“Radio is still an incredibly vital public resource that’s worth fighting for,” says FMC Policy Director Michael Bracy. “Its ubiquitous and local nature make it unique in the media landscape, but unfortunately today’s commercial radio rarely reflects the communities where it is heard. There are so many artists who are successful by any other measure, but who still have enormous difficulty reaching the airwaves. Why is that? It’s important to understand how music is programmed at commercial radio. We also need regulators to devise clear and transparent rules so they can effectively oversee such a significant industry.”

    FMC believes that, by asking the right questions, expanding community radio and enforcing the law, the radio industry can regain its historic role and relevance to culture and community. The report also articulates a brief set of policy recommendations that will enhance the FCC’s oversight of the airwaves and improve the radio landscape for both listeners and the broader music industry. These include:

  •  A commitment to improved data collection


  •  A refocus on localism


  •  An expansion in the number of voices in on the public airwaves


  •  Select quotes about “Same Old Song”:


  • “As this report dramatically shows, we are still haunted by the ghost of payola, whether real or imagined. In an era when the music community is being forced to reinvent itself for the sake of its own survival, radio has the distinct advantage of existing in unique communities with unique voices. Yet by commercial radio’s one-size-fits-all approach to programming does not bear this out. Why not tap into these robust local and regional scenes and use that vitality as a way to energize and engage listeners? The independent community is more than ready to do its part, but we need a willing partner.”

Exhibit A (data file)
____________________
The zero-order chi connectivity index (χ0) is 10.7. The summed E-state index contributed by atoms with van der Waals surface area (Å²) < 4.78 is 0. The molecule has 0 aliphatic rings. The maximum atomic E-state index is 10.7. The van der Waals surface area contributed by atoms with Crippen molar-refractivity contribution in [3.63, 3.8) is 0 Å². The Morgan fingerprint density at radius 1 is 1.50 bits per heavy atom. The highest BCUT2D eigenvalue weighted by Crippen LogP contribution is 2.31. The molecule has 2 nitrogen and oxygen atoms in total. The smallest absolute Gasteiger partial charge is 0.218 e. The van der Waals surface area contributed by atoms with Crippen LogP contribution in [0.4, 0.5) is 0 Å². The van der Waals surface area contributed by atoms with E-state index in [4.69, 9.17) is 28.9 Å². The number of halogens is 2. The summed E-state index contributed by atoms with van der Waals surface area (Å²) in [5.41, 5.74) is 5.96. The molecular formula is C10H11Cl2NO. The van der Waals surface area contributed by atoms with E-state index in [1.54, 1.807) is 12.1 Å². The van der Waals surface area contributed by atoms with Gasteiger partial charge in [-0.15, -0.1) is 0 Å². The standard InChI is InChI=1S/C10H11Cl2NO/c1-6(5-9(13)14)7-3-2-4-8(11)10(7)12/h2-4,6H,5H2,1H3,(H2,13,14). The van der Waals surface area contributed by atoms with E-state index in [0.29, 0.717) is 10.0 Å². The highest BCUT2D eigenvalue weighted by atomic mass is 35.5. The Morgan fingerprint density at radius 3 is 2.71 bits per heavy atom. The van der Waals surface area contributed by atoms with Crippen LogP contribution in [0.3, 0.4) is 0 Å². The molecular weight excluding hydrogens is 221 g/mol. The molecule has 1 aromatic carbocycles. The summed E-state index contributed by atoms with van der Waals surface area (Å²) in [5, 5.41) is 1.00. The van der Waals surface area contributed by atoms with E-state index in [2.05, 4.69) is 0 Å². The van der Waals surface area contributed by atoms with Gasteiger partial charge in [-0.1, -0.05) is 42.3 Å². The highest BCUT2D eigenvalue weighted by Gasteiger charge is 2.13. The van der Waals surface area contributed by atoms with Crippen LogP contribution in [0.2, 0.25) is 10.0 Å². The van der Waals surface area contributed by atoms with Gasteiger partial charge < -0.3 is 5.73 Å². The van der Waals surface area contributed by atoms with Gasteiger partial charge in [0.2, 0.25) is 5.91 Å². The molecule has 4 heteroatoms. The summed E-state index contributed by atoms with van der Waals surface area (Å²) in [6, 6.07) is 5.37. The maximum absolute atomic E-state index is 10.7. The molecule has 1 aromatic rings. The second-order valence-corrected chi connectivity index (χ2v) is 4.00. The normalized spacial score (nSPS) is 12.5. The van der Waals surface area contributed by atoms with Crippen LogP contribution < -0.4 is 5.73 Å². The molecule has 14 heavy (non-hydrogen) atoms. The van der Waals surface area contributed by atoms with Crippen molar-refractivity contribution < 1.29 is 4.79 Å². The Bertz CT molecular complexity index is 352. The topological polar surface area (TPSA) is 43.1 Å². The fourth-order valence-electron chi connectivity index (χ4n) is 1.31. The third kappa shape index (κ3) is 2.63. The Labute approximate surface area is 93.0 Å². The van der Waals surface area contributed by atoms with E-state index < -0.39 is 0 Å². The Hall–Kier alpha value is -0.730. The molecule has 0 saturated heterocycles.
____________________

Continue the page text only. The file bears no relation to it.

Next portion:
-Peter Gordon, Founder, Thirsty Ear Records/Lead Negotiator, Voluntary Agreements and Rules of Engagement

    “A2IM applauds FMC for being the leader in the fight to get independent music labels and their artists equal access to and playlist results from commercial AM/FM radio. We note that the FMC playlist study confirms the results of the A2IM label study released in October of 2008 — that independents are simply not receiving a fair shake from commercial over-the-air radio. Yet A2IM continues to remain hopeful, despite current evidence to the contrary, that commercial radio will finally recognize the value of playing independent music as a larger part of their music programming. Independent music accounts for approximately 38 percent of digital sales in the U.S. and over 40 percent of audience impressions at internet radio but consistently receives only slightly more than 10 percent of traditional commercial radio airplay. It’s obvious that music fans want independent music, and commercial radio programmers continue to ignore that demand at their own peril. We will continue to support FMC in their ongoing fight for parity on behalf of the entire independent artist and music label community.”
    -Rich Bengloff, President, American Association of Independent Music (A2IM)

    "FMC’s previous work questioned the benefits of consolidated ownership of radio stations. This put the burden on the large radio companies to justify further deregulation, which they couldn't do. FMC's valuable new study of radio playlists questions radio stations' openness to independent label music. The report shows that the FCC's attempt to discourage payola hasn't moved the needle on the percentage of airplay that goes the major labels. FMC has once again put the burden on the large radio companies — this time, to show how their supposed rejection of payola and payola-like practices has made any difference at all.”
    -Peter DiCola, Assistant Professor of Law, Northwestern University


    About Future of Music Coalition
    Future of Music Coalition is a national non-profit education, research and advocacy organization that seeks a bright future for creators and listeners. FMC works towards this goal through continuous interaction with its primary constituency — musicians — and in collaboration with other creator/public interest groups.